Debates about the benefits of faster journey times to Birmingham, and whether or not business travellers work productively on trains, are beside the point. If the additional capacity is required, it ought to be provided in the most cost-effective manner.

However, the additional benefits of HS2 are considerable. As HS2 proceeds further north, the time savings become steadily greater: nearly an hour off every journey between London and Manchester, Sheffield and Leeds. The connectivity benefits are also dramatic. HS2 transforms links between the Midlands and the north, as well as between London and those conurbations. HS2 includes a direct interchange with Crossrail  the new east-west underground line through London, opening in 2019 which will convey passengers to the West End, the City and Canary Wharf in a fraction of the time, and with far less than congestion than at present.

A second, north-south, Crossrail line will be needed in London from 2030, and works needs to start on this in parallel with HS2. But that is no excuse for the IEA confusing the two projects, aggregating them and lumping in other projects for good measure, to claim that HS2 will cost £80bn.

Where Labour should be critical is in the coalition's mismanagement of HS2. After three years, there is still no legislation for even the first phase of HS2 from London to Birmingham. Meanwhile, the projected costs have risen sharply  to the currently projected £42.6bn from London through to Manchester and Leeds  in large part because of a massive increase in provision for unplanned contingencies. This accounts for £14bn of the £42.6bn. If the project were well managed there would be no need for such a large contingency reserve, and advice to the government suggests that including this simply bids up the cost of projects.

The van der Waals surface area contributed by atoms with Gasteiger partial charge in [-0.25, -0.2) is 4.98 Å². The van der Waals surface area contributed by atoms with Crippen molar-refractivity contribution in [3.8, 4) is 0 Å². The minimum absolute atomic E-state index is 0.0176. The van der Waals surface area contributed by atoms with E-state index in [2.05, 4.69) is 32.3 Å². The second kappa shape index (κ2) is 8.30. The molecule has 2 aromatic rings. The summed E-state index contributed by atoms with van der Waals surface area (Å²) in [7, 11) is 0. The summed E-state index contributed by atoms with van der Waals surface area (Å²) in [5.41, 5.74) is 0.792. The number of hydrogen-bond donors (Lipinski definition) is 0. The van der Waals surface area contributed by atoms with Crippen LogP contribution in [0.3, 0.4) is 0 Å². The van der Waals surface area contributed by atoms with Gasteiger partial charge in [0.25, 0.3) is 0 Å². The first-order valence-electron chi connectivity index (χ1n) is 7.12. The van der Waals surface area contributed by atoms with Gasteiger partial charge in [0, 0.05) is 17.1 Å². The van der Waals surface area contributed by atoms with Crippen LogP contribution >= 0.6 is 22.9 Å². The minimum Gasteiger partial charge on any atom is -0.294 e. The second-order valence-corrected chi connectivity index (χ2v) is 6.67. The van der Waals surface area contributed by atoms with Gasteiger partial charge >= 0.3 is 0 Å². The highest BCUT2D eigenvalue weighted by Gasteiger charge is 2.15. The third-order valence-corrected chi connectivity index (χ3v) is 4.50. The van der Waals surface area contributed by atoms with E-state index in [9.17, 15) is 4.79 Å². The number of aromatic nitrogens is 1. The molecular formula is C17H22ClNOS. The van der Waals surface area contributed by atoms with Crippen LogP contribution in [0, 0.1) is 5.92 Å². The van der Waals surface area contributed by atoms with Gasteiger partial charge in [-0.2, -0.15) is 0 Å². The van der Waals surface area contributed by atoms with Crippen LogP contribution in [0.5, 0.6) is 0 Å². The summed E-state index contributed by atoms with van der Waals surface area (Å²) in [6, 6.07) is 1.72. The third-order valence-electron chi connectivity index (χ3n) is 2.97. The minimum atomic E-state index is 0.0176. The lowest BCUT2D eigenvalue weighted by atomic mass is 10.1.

In 2015 Labour will need to get a grip on HS2 to accelerate progress and reduce costs. But it should not forsake an infrastructure project vital to our economic and social future. After all, the 1970s are no inspiration.

Andrew Adonis was transport secretary in the last Labour government

The planned High Speed Two rail line would run from London to Birmingham, Manchester and Leeds.
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Is there such a thing as responsible betting?

Punters are encouraged to bet responsibly. What a laugh that is. It’s like encouraging drunks to get drunk responsibly, to crash our cars responsibly, murder each other responsibly.

I try not to watch the commercials between matches, or the studio discussions, or anything really, before or after, except for the match itself. And yet there is one person I never manage to escape properly – Ray Winstone. His cracked face, his mesmerising voice, his endlessly repeated spiel follow me across the room as I escape for the lav, the kitchen, the drinks cupboard.

I’m not sure which betting company he is shouting about, there are just so many of them, offering incredible odds and supposedly free bets. In the past six years, since the laws changed, TV betting adverts have increased by 600 per cent, all offering amazingly simple ways to lose money with just one tap on a smartphone.

The one I hate is the ad for BetVictor. The man who has been fronting it, appearing at windows or on roofs, who I assume is Victor, is just so slimy and horrible.